A while back, I had the chance to go to a little local convention, Orca Con, and attend a few panels on game design and publishing. There were lots of great ideas and tips there (far too many for me to try to recount here), but one thing really struck a chord with me and I wanted to talk a little bit about it.
In one of the panels, the question was raised about how to get into game design. There were, of course, several suggestions, but one really great one was to start by taking known games and tweaking them into something different. Going a little bit further than the “house rules” route, the idea is that not only do you just make some changes to the rules, but then you need to follow through with all the rest of the work required: play-testing, revising, proofreading, etc.
Why I think this is a great idea (and why we’re doing some small projects here at Green Fairy Studios that are exactly this!) is two-fold. First, it helps you get used to analyzing the rule structure of a game, and trying to figure out its “internal metaphor.” Every game has some kind of core mechanic that it uses to represent whatever its driving theme/goal is. Well known mechanics include Worker Placement, Drafting, Trick-taking, Resource Management, and tons of others. Next time you sit down with your gaming group, take a few moments to look at whatever you’re playing and figure out that core mechanic.
The second reason this is a good idea is that it will also help you practice the process of game development. Nobody can just scribble down some rules, publish it, and have an award-winning, ground-breaking, multi-million-copy-selling game. It takes some work, and if you’re not used to it or familiar with it, you will stumble. You need to train for the process, just like you need to train for running a marathon or any other big task. If you expect to go in “cold” and succeed, you will most likely become discouraged and be faced with a really, really hard time.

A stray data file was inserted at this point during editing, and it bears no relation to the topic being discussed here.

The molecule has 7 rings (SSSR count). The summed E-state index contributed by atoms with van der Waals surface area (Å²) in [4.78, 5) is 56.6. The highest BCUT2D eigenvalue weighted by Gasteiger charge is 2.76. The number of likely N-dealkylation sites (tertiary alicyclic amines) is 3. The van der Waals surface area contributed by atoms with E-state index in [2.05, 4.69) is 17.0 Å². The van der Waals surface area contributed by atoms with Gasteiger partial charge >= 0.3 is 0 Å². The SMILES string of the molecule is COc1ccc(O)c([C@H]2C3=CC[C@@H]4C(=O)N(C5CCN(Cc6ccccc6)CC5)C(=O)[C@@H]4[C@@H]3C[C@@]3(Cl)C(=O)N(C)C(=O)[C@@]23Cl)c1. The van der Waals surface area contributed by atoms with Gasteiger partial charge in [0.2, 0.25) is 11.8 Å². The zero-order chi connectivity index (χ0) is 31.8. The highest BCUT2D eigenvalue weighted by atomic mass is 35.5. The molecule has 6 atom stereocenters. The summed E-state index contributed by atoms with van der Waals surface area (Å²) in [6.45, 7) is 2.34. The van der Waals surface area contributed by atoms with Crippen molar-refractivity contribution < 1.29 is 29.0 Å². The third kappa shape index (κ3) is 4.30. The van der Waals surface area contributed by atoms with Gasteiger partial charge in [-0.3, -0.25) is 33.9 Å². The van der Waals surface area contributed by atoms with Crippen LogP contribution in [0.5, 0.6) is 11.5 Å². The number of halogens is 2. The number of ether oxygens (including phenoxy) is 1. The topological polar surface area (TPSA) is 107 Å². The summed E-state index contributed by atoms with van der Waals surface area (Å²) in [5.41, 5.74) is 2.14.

Speaking of such projects… We here at Green Fairy Studios are working on some small, stand-alone card games that we plan to have in the same setting as one of the larger products we’re working on. These card games are going to be tweaks of classic card games like Rummy, Hearts, and so on. We’re using these to get used to the process of writing the rules, learning layout software, editing them, play-testing, refining, and even contracting art (which we’ll be able to use in other projects as well!), and getting familiar with the printing process. Even for a “simple” card game, there’s a lot to do to actually publish it, and with more complex games with more parts, expansions, whatever, that complexity just goes up exponentially.
One of the guiding principles at Green Fairy Studios is to build a network of people who can help each other in every aspect of game design and publishing. I hope that this post has been at least mildly interesting, and inspires you to try your own hand at creating your own games. When the time comes that you really think you have something special, we hope to be here to help you with whatever part of the process you need.